Home Web3 SecurityCrypto Hacks & Exploits Transit Swap Exploit—Oct 2, 2022—Detailed Analysis

Transit Swap Exploit—Oct 2, 2022—Detailed Analysis

by ImmuneBytes
Transit Swap Exploit—Oct 2, 2022—Detailed Analysis


Transit Swap, a cross-chain trading platform supported by TokenPocket, suffered a significant security breach on October 2, 2022.

The hack resulted in the theft of nearly $21 million, including 3180 ETH (worth $4,161,559) on the Ethereum chain, 49,612 BNB (worth $14,011,105) on the Binance Smart Chain, and other tokens.

The vulnerability exploited was in the platform’s claimTokens function, which lacked proper input validation for critical parameters, allowing the hacker to manipulate contract addresses and parameters to transfer funds illicitly.

About Transit Swap

Transit Swap is a cross-chain decentralized exchange (DEX) that enables asset exchanges across different blockchain platforms.

As a prominent player in the DeFi space, it facilitates token swaps using a system of approvals and permissions. Unfortunately, the platform became the target of a sophisticated hack due to a vulnerability in its smart contract, leading to a massive loss of funds.

This incident adds to several high-profile DeFi hacks that happened in the year 2022, including the Wintermute and Curve Finance breaches, highlighting the escalating security challenges in the blockchain and DeFi sectors.

Root Cause of the Hack

The root cause of the Transit Swap hack was a critical vulnerability in the platform’s claimTokens function. This vulnerability arose due to insufficient input validation for key parameters within this function.

In the context of Ethereum token transfers, this function plays a crucial role as it involves calling the token’s contract with source and destination addresses, along with the amount to be transferred.

Detailed Explanation of the Vulnerability

User-Provided Values Without Validation:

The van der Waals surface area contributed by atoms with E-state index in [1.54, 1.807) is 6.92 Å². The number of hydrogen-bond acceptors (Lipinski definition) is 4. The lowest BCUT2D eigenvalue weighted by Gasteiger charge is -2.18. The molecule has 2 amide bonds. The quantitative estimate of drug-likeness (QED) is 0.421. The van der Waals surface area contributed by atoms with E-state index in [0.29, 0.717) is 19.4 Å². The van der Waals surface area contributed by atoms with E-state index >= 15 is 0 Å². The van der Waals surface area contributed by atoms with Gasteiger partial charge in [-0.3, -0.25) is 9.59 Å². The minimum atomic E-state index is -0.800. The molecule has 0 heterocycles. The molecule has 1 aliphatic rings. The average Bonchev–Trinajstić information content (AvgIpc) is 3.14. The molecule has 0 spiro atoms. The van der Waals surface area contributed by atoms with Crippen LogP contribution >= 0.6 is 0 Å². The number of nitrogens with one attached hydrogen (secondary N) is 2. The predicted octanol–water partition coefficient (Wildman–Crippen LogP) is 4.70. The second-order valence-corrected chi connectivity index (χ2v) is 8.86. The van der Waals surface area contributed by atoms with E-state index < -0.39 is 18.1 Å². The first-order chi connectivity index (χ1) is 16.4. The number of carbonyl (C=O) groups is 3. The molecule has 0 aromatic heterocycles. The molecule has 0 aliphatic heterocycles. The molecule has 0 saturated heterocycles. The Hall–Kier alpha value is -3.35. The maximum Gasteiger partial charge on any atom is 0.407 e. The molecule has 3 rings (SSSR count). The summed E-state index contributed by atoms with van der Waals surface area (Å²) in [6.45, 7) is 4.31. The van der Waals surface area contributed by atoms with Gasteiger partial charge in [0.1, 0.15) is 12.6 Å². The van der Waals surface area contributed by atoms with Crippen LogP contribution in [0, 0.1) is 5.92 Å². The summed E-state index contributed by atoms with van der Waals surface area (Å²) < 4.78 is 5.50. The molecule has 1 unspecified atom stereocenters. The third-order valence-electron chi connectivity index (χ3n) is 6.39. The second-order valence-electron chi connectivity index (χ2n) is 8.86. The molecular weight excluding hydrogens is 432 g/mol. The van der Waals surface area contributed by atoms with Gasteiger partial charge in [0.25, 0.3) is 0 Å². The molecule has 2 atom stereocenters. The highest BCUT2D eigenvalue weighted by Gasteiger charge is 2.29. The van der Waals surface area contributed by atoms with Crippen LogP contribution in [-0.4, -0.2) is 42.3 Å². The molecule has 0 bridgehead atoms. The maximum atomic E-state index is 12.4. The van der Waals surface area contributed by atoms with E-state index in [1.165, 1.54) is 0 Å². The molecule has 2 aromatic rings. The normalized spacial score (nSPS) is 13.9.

In the Transit Swap contract, the values for the token contract address, as well as the source and destination of the transfer, were provided by the user.

Critically, these input values were not subjected to adequate validation checks before the contract made an external call to execute the transfer.

Exploitation of the claimTokens Function:

The attacker manipulated these vulnerabilities by providing specific values for the token contract address and the transfer parameters.

By doing so, they were able to redirect the transferFrom function of a token contract to execute unauthorized transfers.

Abuse of User Approvals:

Users of Transit Swap had to create approvals, allowing the platform’s permissions management contract to withdraw tokens from their wallets.

These pre-existing user approvals, when combined with the flawed claimTokens function, enabled the attacker to illegitimately withdraw approximately $21 million in tokens from multiple user wallets.

Attack Mechanics Involving Multiple Contracts:

The attack was orchestrated using multiple contracts within the Transit Swap ecosystem:

An entry contract (0x8785bb8deae13783b24d7afe250d42ea7d7e9d72) determined the path for the token transfer.

A routing proxy contract (0x0B47275E0Fe7D5054373778960c99FD24F59ff52) was used to initiate the attack via the claimTokens function of another contract (0xed1afc8c4604958c2f38a3408fa63b32e737c428).

Failure of Contract Interactions:

  • The routing bridge contract’s callBytes function was invoked with constructed data from the routing proxy contract, but neither contract performed adequate checks on the incoming data.
  • The claimTokens function was then used to redirect user tokens to the attacker’s address, exploiting the fact that the user had authorized the permissions management contract.

Contract Addresses Involved:

  • Entry Contract: 0x8785bb8deae13783b24d7afe250d42ea7d7e9d72
  • Routing Proxy Contract: 0x0B47275E0Fe7D5054373778960c99FD24F59ff52
  • Vulnerable Contract (claimTokens function): 0xed1afc8c4604958c2f38a3408fa63b32e737c428

The fundamental issue was the lack of strict validation of user-supplied data during token exchanges in the Transit Swap protocol. This oversight allowed for arbitrary external calls, which the attacker exploited to execute unauthorized token transfers.

Detailed Hack Analysis

Attack Transaction Links:

BSC Transaction: https://bscscan.com/tx/0x181a7882aac0eab1036eedba25bc95a16e10f61b5df2e99d240a16c334b9b189

Ethereum Transaction: https://etherscan.io/tx/0x743e4ee2c478300ac768fdba415eb4a23ae66981c076f9bff946c0bf530be0c7

Initial Contract Calls and Permissions Check:

The hacker first interacted with the entry contract to start the token exchange process.